Boyes Turner’s birth injury claims lawyers secured a £120,000 compensation settlement for a mother who was left with significant disability from faecal incontinence after suffering a severe tear during a vaginal forceps delivery.
Our client had a previous medical history of surgical treatment for anal fistulas. She suffered very occasional, faecal incontinence which she managed without any significant impact on her life.
During her pregnancy with her first child she raised her concerns with her consultant obstetrician about having a vaginal delivery, given her past medical history, and asked whether she should have a caesarean section. The consultant requested information relating to her previous surgical care and any anal sphincter damage from the surgeon who had managed that care at the defendant hospital trust. The surgeon responded saying that they did not think the patient had sustained any major damage to her sphincters. On that basis, our client’s pregnancy was allowed to proceed to a vaginal birth. During the delivery, which was carried out by forceps, our client suffered a vaginal tear which was sutured immediately after the birth.
Following the birth, our client began to experience a worsening of her faecal incontinence. At first she thought these symptoms would improve but when they persisted she assumed that they were to be expected, given her medical history and forceps delivery. She was treated for post-natal depression, but for many years tried to cope with her incontinence symptoms at work and at home. Finally, she sought help from her GP after she experienced an episode of faecal incontinence in public. Her GP referred her to a colorectal surgeon who investigated her internal and external anal sphincter injuries and questioned whether they arose from the management of her daughter’s birth.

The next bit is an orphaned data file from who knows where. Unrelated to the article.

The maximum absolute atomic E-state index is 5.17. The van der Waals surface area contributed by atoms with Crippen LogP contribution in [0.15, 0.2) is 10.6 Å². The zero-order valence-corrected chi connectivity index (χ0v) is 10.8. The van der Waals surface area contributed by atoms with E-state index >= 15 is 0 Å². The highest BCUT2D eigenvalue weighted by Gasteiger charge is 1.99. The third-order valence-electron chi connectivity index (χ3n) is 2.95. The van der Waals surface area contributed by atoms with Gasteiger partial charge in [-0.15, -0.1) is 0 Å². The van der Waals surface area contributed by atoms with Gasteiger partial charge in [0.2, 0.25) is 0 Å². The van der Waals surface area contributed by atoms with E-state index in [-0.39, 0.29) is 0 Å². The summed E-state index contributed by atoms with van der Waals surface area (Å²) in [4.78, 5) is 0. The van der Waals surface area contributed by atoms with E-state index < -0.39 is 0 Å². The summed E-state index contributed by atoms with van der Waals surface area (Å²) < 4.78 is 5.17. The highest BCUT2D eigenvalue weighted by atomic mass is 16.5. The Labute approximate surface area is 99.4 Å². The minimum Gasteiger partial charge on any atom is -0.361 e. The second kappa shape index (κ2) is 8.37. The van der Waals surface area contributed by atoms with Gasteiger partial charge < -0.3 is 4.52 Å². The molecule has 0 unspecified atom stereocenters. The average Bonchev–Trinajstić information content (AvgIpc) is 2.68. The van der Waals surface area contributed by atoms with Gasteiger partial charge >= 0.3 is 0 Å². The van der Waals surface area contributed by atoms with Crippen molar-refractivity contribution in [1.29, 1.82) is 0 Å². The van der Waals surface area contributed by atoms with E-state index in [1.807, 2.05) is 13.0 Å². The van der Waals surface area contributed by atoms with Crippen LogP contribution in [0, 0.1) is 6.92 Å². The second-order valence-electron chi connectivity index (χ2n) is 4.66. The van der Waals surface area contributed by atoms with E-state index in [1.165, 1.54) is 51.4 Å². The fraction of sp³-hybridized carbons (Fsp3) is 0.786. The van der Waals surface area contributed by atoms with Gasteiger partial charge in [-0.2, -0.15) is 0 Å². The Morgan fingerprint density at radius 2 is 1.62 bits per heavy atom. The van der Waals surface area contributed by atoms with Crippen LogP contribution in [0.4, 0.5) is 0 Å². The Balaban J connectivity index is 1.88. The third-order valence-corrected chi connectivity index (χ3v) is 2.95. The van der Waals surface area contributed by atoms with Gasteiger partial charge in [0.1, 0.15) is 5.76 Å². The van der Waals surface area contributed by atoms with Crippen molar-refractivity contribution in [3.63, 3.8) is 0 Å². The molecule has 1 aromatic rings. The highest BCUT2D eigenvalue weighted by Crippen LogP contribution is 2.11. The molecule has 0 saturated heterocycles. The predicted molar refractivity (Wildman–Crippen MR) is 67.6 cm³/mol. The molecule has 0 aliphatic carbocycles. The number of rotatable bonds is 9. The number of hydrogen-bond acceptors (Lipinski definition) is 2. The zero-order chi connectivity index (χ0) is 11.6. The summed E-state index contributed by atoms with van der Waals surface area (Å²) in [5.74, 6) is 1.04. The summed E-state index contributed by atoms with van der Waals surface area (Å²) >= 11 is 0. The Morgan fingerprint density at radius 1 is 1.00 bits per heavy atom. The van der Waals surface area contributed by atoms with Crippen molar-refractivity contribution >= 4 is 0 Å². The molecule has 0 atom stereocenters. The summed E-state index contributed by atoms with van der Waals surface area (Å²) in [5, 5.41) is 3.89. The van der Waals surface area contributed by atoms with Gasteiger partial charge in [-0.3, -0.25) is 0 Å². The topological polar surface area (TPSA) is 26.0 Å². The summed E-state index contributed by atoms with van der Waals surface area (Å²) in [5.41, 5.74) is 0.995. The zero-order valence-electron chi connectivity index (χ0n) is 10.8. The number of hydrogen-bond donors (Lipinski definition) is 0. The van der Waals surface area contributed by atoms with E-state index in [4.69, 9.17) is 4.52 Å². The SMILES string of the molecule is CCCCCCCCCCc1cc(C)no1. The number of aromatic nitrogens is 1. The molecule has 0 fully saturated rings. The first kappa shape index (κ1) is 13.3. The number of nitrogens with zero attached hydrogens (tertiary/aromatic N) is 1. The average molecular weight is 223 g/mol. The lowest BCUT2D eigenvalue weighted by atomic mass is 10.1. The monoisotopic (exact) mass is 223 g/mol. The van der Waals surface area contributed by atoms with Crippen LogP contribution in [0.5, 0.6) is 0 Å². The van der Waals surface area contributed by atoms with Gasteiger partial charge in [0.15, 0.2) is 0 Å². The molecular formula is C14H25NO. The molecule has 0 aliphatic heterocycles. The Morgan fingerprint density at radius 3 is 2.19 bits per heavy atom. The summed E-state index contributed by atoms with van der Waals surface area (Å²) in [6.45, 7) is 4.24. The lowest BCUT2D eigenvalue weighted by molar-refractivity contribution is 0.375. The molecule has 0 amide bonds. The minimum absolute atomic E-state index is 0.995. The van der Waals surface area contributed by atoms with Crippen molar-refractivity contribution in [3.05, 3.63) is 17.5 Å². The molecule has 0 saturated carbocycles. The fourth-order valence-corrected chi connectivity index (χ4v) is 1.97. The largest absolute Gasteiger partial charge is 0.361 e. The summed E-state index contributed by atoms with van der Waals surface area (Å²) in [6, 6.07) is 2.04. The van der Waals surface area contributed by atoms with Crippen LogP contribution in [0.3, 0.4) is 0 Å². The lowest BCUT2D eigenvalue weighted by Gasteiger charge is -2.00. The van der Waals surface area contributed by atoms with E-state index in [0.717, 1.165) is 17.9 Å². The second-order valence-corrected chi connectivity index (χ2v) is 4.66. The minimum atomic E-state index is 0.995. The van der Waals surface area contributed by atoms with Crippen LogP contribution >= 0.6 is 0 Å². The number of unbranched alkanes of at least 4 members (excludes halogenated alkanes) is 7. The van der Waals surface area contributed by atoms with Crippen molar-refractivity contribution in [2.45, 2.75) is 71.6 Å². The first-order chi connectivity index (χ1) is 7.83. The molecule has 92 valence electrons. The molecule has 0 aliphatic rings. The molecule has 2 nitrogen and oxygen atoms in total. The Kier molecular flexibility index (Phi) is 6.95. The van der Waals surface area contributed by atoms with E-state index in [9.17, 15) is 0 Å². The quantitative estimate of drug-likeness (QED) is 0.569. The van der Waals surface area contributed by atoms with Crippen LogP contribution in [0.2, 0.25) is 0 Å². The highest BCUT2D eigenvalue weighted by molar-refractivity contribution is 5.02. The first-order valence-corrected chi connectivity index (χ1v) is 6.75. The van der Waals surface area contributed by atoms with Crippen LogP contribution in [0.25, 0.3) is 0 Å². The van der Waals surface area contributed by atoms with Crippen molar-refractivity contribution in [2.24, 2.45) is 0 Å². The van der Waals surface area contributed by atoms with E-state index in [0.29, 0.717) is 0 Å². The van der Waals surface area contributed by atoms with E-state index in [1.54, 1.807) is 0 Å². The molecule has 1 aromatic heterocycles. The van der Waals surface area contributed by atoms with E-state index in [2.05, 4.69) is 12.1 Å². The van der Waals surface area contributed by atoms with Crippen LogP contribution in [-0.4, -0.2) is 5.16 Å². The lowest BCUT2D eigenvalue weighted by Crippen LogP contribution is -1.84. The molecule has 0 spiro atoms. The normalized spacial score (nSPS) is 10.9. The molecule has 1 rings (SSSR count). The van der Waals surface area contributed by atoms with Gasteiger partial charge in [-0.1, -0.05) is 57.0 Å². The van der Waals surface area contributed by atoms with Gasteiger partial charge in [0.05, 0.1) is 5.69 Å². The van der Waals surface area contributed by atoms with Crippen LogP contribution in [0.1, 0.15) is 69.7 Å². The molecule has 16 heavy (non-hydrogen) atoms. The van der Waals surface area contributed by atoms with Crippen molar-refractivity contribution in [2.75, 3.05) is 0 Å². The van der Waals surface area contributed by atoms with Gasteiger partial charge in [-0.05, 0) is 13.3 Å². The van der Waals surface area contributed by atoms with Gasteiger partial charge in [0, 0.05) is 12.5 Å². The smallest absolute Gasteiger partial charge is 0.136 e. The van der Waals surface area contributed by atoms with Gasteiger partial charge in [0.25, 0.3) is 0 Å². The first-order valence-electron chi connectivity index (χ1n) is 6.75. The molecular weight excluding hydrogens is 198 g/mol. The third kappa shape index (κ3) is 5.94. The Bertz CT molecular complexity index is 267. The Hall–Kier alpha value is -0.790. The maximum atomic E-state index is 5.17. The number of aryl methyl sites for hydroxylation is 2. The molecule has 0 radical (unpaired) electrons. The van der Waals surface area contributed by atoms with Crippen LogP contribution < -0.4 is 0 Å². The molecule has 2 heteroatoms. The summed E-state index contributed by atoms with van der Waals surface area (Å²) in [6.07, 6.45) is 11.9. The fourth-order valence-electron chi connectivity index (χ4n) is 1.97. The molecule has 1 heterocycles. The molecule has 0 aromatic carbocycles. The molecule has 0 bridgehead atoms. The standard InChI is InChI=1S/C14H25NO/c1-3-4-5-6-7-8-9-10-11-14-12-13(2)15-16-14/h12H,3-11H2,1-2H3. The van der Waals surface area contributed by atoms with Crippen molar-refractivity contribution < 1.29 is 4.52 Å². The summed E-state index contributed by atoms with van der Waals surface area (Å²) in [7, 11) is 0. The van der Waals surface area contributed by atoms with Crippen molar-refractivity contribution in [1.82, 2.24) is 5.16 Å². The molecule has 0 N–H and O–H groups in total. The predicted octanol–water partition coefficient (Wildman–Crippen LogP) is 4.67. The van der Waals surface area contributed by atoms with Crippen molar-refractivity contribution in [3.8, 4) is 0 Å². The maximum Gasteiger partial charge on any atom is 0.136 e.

Making a claim for compensation
We pursued a claim against the hospital trust whose surgeon had negligently reassured our client’s consultant obstetrician that there was no major damage to her anal sphincters without advising that the sphincters had not been properly investigated or that an endoanal scan was needed before any decision could be made about the best way for our client to give birth. Our experts believed that correct advice would have led to further investigations which would have revealed existing damage to our client’s internal anal sphincter. The consultant obstetrician would have recommended or offered our client a caesarean section, which she would have accepted. This would have avoided the further anal sphincter injuries which arose from the tear during the vaginal forceps birth and the significant increase in our client’s faecal incontinence and related disability.
The hospital trust denied liability, disputing that their surgeon’s advice was negligent or that it caused our client’s ongoing incontinence and disability. They also raised a limitation defence which challenged our client’s right to bring the claim nearly nine years after the birth. However, they accepted our invitation to discuss the claim with us at a mediation during which we overcame these significant difficulties, resulting in a £120,000 compensation settlement.
Our client now has significant disability from faecal incontinence, affecting her personal hygiene, intimacy with her husband, ability to complete her family, and her ability to leave the house, travel or socialise. She also suffered a psychological injury. Her compensation enables her to make necessary adaptations to her home, including a downstairs toilet, and will pay for private medical treatment which she has been unable to obtain from the NHS.
If you have suffered serious injury or disability as a result of medical negligence, or have been contacted by NHS Resolution, HSIB, HSSIB or MNSI, you can seek advice from one of our experienced solicitors, free and confidentially, by contacting us here.